ST. PETERSBURG — Mayor Bill Foster pledged to support efforts to bring light rail to Pinellas County.
Foster said he's ready to push for federal funding for a St. Petersburg-Tampa connection — a crucial piece of a Tampa Bay area network.
He's just not ready to commit to a whole meeting yet.
Foster found a seat among 300 officials and business people at a two-hour transit "summit" at 8 a.m. Monday in St. Petersburg. The meeting was meant to encourage prominent officials and business members to champion the concept, a key part of successful campaigns for trains.
But at 8:35 a.m., Foster left, checking for more coffee before heading to a scheduled visit to Shore Acres Elementary.
Former Mayor Rick Baker made rail less of a priority during his tenure, questioning its cost. When asked if he'd make it a bigger priority than Baker, Foster said simply: "Yes, yes."
Foster said he will lobby for a light rail connection to Hillsborough via the Howard Frankland Bridge.
He might even attend meetings of the Tampa Bay Area Transportation Authority, the regional arm of transportation planning. City Council member Jeff Danner has that role now, as the mayor's designee.
"I might, I might. Let me see how this Transit Authority does," said Foster, referring to a task force being formed by County Commissioner Karen Seel.
Seel's task force, which begins in May, will bring business and community members into planning the county's rail system. The panel also would help decide whether to ask voters to approve a sales tax to pay for trains and new buses in 2011 or 2012, depending on how a similar referendum turns out this year in Hillsborough County.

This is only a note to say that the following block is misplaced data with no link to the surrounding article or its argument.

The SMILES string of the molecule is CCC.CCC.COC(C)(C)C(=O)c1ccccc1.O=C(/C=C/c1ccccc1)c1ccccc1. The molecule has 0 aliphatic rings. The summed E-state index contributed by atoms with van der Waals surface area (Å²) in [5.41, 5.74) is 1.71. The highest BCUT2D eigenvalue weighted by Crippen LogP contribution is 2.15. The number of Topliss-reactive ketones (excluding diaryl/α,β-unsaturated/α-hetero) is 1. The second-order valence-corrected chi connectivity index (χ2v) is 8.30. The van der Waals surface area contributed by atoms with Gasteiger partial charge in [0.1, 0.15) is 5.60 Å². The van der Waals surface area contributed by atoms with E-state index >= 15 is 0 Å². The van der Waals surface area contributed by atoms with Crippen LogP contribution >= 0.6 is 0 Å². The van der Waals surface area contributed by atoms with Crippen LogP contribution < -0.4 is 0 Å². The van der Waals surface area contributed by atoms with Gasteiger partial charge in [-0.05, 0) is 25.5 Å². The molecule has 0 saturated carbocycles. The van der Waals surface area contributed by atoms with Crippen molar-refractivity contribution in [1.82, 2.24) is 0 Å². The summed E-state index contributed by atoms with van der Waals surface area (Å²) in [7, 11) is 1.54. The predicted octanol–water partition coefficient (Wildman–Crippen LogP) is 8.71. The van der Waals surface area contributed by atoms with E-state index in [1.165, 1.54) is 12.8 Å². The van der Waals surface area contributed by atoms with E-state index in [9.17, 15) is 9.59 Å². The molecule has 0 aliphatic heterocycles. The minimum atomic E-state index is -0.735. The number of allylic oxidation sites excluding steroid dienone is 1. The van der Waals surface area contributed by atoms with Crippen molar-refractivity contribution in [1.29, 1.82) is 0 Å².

Already, chambers of commerce in St. Petersburg and Clearwater have begun promoting the rail effort. A Web site, pinellastransitworks.com, went up. John Long, president of the St. Petersburg chamber, said plans also are in the works to create a political committee for the campaign.
Such efforts were crucial in Phoenix, which opened a rail system in 2008 that exceeded ridership projections, Don Keuth, president of the Phoenix Community Alliance, told the crowd.
Still, a Pinellas referendum and subsequent construction will face many obstacles, from the recession to the inability to use tax money to lobby for support to public questions over rail's worth.
Another potential hang-up: Amendment 4. If voters approve the constitutional amendment, planning changes in cities and counties would have to be approved in an election, not by commissions and councils. Assembling a rail route is sure to need to many land use changes.
And finally, political infighting can occur as various parts of the community jockey to have their section built first.
Ed Turanchik, president of rail proponent Connect- Us, wants a route between a planned Tampa high-speed rail station and Clearwater by 2015 to cart tourists to the beach. It would likely have to run through Oldsmar and Safety Harbor areas on an existing rail route, Seel said.
That's not the Foster link.
"Already," St. Petersburg City Council member Karl Nurse told Keuth, "we're hearing rumblings of me first, me first."
David DeCamp can be reached at firstname.lastname@example.org or (727) 893-8779.